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DIDDA ( –1003 )


Didda was a queen of Kashmir and dominated the history of that kingdom between the years 958 and 1003. She was the daughter of Simraja, King of Lohara, and the granddaughter of the Shahi king Bhima or Bhimapala of Udabhabdapura. She was married to the Kashmiri King Kshemagupta in 950. According to Kalhana’s Rajtarangini, a chronicle of Kashmir composed in the mid-12th century, Didda had such an influence on her husband that he ‘became known by the humiliating appellation of Didda Kshema’. Kalhan’s statement is supported by the copper coins of Kshemagupta, which bears the name ‘Di-Kshema’. In 958 after the death of Kshemagupta, Didda raised her son Abhimanyu to the throne under her guardianship.

Courage and diplomacy along with vice and profanity reached their zenith under Didda’s regency and rule. During Abhimanyu’s rule Didda discovered that many nobles were conspiring to seize the throne of Kashmir, and turned them out of the palace in spite of their great influence. When these nobles rose in rebellion against her, she quickly bought off their Brahmin supporters. One of the bribed Brahmins was Yashodhar, and when he became powerful and rose in turn she crushed him with the help of her minister Naravahana and the valiant Kashmiri force, the Ekangas. Kalhana says eloquently of Didda, ‘Those treacherous ministers who for sixty years … had robbed 16 kings, from King Gopala to Abhimanyu, of their dignity, lives and riches, were quickly exterminated by the energy of Queen Didda.’ Didda also built a number of monasteries, temples and cities.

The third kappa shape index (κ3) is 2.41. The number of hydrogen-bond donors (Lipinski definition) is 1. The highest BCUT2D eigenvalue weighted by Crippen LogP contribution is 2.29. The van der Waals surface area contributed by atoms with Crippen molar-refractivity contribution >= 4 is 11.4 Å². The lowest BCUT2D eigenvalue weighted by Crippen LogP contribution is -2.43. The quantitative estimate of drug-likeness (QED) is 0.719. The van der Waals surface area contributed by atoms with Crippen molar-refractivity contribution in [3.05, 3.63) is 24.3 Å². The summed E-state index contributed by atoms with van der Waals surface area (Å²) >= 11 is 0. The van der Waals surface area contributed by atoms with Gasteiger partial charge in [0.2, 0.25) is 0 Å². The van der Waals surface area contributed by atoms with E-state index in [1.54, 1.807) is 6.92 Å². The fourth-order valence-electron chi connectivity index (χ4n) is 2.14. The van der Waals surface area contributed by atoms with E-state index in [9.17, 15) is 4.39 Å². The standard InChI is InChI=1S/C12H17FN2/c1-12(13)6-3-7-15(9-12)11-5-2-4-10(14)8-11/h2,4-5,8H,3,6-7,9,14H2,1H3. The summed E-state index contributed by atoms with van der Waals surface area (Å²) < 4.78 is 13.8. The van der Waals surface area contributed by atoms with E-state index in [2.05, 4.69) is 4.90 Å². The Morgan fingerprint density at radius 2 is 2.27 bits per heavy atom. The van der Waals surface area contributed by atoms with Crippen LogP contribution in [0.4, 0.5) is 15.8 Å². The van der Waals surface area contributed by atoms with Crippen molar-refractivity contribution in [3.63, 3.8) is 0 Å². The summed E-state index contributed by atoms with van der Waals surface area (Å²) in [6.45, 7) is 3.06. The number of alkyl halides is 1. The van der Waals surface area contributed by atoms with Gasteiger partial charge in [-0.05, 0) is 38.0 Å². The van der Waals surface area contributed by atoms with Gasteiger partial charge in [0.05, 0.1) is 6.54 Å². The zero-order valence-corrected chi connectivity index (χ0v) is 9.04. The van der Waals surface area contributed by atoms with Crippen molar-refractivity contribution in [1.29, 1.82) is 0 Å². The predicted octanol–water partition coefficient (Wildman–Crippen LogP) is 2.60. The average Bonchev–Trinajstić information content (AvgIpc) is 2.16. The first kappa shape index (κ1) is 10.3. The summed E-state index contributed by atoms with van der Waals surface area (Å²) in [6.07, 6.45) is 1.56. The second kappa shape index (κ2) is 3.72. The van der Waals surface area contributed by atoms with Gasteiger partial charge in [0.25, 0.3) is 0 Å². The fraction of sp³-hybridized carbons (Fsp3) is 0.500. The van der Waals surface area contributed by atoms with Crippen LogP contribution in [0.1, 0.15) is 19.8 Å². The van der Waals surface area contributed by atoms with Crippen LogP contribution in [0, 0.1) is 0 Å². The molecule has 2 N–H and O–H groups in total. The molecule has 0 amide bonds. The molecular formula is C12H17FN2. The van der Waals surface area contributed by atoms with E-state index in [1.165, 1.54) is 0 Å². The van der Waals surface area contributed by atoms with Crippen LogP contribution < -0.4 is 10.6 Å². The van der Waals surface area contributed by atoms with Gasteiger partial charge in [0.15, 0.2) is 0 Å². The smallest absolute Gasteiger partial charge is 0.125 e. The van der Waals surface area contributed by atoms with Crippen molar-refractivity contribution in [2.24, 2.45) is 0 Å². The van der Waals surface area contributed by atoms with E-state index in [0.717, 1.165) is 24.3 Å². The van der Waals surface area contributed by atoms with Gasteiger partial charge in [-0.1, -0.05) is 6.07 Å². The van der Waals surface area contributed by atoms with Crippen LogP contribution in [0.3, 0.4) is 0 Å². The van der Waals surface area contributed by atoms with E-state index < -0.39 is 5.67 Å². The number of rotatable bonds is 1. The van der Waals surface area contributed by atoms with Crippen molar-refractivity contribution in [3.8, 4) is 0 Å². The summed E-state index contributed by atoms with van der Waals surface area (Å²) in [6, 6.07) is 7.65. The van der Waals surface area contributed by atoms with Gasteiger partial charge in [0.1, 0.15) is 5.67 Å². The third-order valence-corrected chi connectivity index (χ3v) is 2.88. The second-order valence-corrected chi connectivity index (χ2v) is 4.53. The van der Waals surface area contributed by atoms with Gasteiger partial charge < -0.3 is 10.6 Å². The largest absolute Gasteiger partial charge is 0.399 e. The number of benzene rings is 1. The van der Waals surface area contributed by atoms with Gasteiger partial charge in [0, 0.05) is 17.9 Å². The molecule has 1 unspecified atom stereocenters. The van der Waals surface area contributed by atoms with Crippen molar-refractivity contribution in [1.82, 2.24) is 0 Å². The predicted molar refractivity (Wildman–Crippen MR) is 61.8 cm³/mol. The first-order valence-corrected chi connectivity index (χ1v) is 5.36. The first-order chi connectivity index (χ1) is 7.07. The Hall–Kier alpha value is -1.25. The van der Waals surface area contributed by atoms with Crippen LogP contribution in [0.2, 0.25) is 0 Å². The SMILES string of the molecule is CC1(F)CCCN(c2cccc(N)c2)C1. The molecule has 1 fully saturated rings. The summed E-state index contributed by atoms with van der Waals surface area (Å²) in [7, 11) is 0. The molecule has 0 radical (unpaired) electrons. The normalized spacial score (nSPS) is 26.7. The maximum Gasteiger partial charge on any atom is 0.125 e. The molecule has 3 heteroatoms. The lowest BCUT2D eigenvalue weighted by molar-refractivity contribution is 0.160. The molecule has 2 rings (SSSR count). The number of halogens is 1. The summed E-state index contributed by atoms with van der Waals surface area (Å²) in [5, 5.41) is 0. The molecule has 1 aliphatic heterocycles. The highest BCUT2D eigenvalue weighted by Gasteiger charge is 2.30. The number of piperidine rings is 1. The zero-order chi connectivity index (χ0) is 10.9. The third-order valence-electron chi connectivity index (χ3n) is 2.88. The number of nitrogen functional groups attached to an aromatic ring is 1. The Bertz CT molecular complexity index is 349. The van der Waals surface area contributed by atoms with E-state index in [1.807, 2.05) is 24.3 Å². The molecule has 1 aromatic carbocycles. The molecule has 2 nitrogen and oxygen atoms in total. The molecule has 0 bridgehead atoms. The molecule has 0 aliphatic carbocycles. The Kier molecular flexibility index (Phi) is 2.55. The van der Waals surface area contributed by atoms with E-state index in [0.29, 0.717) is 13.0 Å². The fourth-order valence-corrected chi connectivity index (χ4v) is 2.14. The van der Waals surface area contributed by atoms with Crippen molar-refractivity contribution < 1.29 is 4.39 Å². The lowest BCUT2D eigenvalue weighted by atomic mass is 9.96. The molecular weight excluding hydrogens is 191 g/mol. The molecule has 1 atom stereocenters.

Didda encouraged nepotism on the one hand while on the other she ruthlessly crushed her followers if she felt them to be disloyal. Many high officials served as her panders and they are said to have visited her bedchamber without hindrance. She had an affair with her minister Phalguna, who conquered Rajauri, and with a young herdsman named Tunga Kashi who crushed a formidable rising of the Damaras in her reign. In 972 A.D. King Abhimanyu died. After his death Didda installed his son, Nandigupt, on the throne. But she held the reins of the Government in her hands. Unable to control her desire for power and her promiscuity, she led a violent pogrom against her grandson, in which legend has it that she employed witchcraft, and ascended the throne of Kashmir in 981. Didda kept her country united despite many problems through her success in controlling conspiracies, assassinations and political intrigues. She lived till 1003 and before her death selected her brother’s son Sangramarala of Lohara as her heir, thereby securing a change of dynasty without any political upheaval.

Piyashi Roychoudhury
 
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